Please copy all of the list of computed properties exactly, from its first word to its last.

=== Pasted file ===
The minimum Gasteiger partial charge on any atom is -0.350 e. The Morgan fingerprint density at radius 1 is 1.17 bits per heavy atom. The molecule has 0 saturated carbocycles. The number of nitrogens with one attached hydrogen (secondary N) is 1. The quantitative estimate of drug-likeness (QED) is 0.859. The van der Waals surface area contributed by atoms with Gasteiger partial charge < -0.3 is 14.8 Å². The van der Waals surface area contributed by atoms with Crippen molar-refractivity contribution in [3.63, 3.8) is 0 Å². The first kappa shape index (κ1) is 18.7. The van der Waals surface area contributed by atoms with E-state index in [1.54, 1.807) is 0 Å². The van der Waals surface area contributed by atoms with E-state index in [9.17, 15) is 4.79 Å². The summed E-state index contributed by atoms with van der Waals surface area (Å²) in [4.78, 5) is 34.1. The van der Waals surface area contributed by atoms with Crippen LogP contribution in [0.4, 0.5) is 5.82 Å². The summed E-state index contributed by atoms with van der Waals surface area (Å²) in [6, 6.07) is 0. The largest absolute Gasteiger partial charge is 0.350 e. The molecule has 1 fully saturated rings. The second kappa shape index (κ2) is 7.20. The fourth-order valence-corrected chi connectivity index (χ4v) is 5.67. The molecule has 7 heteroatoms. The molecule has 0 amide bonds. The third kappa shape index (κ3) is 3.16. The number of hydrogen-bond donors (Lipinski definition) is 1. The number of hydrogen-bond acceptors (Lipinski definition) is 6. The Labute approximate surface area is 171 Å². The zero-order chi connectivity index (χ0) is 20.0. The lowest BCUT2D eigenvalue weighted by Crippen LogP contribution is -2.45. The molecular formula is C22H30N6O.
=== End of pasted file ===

The minimum Gasteiger partial charge on any atom is -0.350 e. The Morgan fingerprint density at radius 1 is 1.17 bits per heavy atom. The molecule has 0 saturated carbocycles. The number of nitrogens with one attached hydrogen (secondary N) is 1. The quantitative estimate of drug-likeness (QED) is 0.859. The van der Waals surface area contributed by atoms with Gasteiger partial charge < -0.3 is 14.8 Å². The van der Waals surface area contributed by atoms with Crippen molar-refractivity contribution in [3.63, 3.8) is 0 Å². The first kappa shape index (κ1) is 18.7. The van der Waals surface area contributed by atoms with E-state index in [1.54, 1.807) is 0 Å². The van der Waals surface area contributed by atoms with E-state index in [9.17, 15) is 4.79 Å². The summed E-state index contributed by atoms with van der Waals surface area (Å²) in [4.78, 5) is 34.1. The van der Waals surface area contributed by atoms with Crippen LogP contribution in [0.4, 0.5) is 5.82 Å². The summed E-state index contributed by atoms with van der Waals surface area (Å²) in [6, 6.07) is 0. The largest absolute Gasteiger partial charge is 0.350 e. The molecule has 1 fully saturated rings. The second kappa shape index (κ2) is 7.20. The fourth-order valence-corrected chi connectivity index (χ4v) is 5.67. The molecule has 7 heteroatoms. The molecule has 0 amide bonds. The third kappa shape index (κ3) is 3.16. The number of hydrogen-bond donors (Lipinski definition) is 1. The number of hydrogen-bond acceptors (Lipinski definition) is 6. The Labute approximate surface area is 171 Å². The zero-order chi connectivity index (χ0) is 20.0. The lowest BCUT2D eigenvalue weighted by Crippen LogP contribution is -2.45. The molecular formula is C22H30N6O.